A drought-ridden, riot-threatened country; a sinister religious cult; a child's unsolved murder; and a culture of surveillance. Catherine Chanter's first novel has the ingredients of a dystopian nightmare, yet it's more a straightforward thriller – albeit a sensuously written one with the effects of climate change lurking in the background.
Ruth Ardingly is a middle-aged former teacher who, along with her husband Mark, takes advantage of London's rocketing house prices to sell up and purchase The Well – an isolated country property of breath-taking beauty near the Welsh border.
A year later their marriage has imploded, Ruth is estranged from Angie, her only daughter, and her five-year-old grandson Lucien is dead, with a semi-deranged Ruth under suspicion of his murder. She is allowed to return to The Well, a prisoner in her own home, alone save for three young conscripts responsible for keeping her under surveillance, in line with the new Drought Emergency Regulations Act.
Intimacy, whether emotional, spiritual or physical, drives this book, as well as an increasingly desperate quest for solace. Ruth reveals herself to be a damaged woman with terminal self-obsession, and Chanter accords her a first-person narrative of sombre presentiment: "One summer was all it took before our dream started to curl at the edges and stain like picked primroses. One night is enough to swallow a lifetime of lives."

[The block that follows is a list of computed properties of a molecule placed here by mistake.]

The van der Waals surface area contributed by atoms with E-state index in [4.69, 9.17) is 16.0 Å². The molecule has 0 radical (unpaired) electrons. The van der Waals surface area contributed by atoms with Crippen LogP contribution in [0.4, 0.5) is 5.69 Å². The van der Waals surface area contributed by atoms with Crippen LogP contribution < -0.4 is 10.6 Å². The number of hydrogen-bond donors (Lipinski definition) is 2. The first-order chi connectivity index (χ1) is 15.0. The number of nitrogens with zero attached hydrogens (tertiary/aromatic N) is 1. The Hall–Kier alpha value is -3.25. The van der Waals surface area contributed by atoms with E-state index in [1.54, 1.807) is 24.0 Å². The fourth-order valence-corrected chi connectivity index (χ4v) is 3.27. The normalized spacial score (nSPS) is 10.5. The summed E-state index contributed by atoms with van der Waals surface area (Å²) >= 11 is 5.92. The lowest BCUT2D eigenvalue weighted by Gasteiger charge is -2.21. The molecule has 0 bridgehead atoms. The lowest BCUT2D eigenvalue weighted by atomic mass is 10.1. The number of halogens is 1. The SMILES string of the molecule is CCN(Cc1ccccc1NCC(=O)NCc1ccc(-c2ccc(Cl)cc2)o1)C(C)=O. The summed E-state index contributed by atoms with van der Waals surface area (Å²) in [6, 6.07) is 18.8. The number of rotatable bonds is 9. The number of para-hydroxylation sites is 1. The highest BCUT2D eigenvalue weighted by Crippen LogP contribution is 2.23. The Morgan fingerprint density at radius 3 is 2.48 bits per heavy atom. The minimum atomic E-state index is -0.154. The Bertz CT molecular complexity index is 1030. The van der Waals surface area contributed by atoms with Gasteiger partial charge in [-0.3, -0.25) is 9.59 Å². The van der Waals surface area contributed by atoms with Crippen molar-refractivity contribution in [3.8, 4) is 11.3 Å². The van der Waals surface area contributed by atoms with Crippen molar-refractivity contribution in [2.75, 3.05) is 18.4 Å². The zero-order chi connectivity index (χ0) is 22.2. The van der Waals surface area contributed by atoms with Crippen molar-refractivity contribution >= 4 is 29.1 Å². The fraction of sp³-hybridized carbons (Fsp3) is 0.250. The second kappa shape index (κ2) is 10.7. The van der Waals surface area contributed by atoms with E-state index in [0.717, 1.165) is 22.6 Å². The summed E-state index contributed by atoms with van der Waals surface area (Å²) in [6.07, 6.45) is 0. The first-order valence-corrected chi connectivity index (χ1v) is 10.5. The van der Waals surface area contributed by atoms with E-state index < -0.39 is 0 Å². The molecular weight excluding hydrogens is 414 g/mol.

The prose is incantatory and insidious. It is lightly ponderous, like a coiled serpent well versed in platitudes. It suits the paradisal haven of The Well – a verdant smallholding which blooms under its own benign sun and mysterious, nightly rainfall even as the rest of the country's water supply dries up, crops fail, livestock die and neighbours turn hostile. Soon after arriving, the Ardinglys – including former drug user Angie and her son Lucien – are virtually barricaded inside their enchanted space.
The arrival of another, uninvited, group – four self-proclaimed nuns of the all-female Rose of Jericho cult – turns the rural idyll into a trough of mistrust. Their leader, the charismatic Sister Amelia, gets under the skin of the fragile marriage and of Ruth herself, who is willingly seduced into Amelia's scenario of live-streamed sainthood with Ruth as its epicentre. It's a heady ferment of mysticism versus charlatanism and its terrible cost to family and sanity, but though Chanter delivers a strong, literary page-turner, neither its central character nor her delusion entirely convince.Reuse content